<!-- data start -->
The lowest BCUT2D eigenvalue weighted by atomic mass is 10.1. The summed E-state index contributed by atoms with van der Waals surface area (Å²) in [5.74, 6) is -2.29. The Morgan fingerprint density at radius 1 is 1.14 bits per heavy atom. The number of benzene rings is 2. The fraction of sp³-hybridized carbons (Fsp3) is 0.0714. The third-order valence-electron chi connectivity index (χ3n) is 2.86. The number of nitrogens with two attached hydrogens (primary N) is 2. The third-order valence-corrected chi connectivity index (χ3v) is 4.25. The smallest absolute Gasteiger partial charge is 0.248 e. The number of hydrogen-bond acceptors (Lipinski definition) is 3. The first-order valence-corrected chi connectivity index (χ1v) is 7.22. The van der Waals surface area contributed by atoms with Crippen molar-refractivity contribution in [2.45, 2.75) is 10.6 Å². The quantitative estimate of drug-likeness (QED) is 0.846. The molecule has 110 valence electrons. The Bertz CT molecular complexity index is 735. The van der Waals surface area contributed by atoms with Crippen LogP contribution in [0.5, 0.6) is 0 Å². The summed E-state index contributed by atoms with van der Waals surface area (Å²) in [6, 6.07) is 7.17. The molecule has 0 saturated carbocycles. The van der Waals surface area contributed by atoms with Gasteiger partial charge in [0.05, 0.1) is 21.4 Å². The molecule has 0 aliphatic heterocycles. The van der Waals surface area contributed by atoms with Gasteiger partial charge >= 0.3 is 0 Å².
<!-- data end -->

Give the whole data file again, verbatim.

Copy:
The lowest BCUT2D eigenvalue weighted by atomic mass is 10.1. The summed E-state index contributed by atoms with van der Waals surface area (Å²) in [5.74, 6) is -2.29. The Morgan fingerprint density at radius 1 is 1.14 bits per heavy atom. The number of benzene rings is 2. The fraction of sp³-hybridized carbons (Fsp3) is 0.0714. The third-order valence-electron chi connectivity index (χ3n) is 2.86. The number of nitrogens with two attached hydrogens (primary N) is 2. The third-order valence-corrected chi connectivity index (χ3v) is 4.25. The smallest absolute Gasteiger partial charge is 0.248 e. The number of hydrogen-bond acceptors (Lipinski definition) is 3. The first-order valence-corrected chi connectivity index (χ1v) is 7.22. The van der Waals surface area contributed by atoms with Crippen molar-refractivity contribution in [2.45, 2.75) is 10.6 Å². The quantitative estimate of drug-likeness (QED) is 0.846. The molecule has 110 valence electrons. The Bertz CT molecular complexity index is 735. The van der Waals surface area contributed by atoms with Crippen LogP contribution in [0.5, 0.6) is 0 Å². The summed E-state index contributed by atoms with van der Waals surface area (Å²) in [6, 6.07) is 7.17. The molecule has 0 saturated carbocycles. The van der Waals surface area contributed by atoms with Gasteiger partial charge in [0.05, 0.1) is 21.4 Å². The molecule has 0 aliphatic heterocycles. The van der Waals surface area contributed by atoms with Gasteiger partial charge >= 0.3 is 0 Å².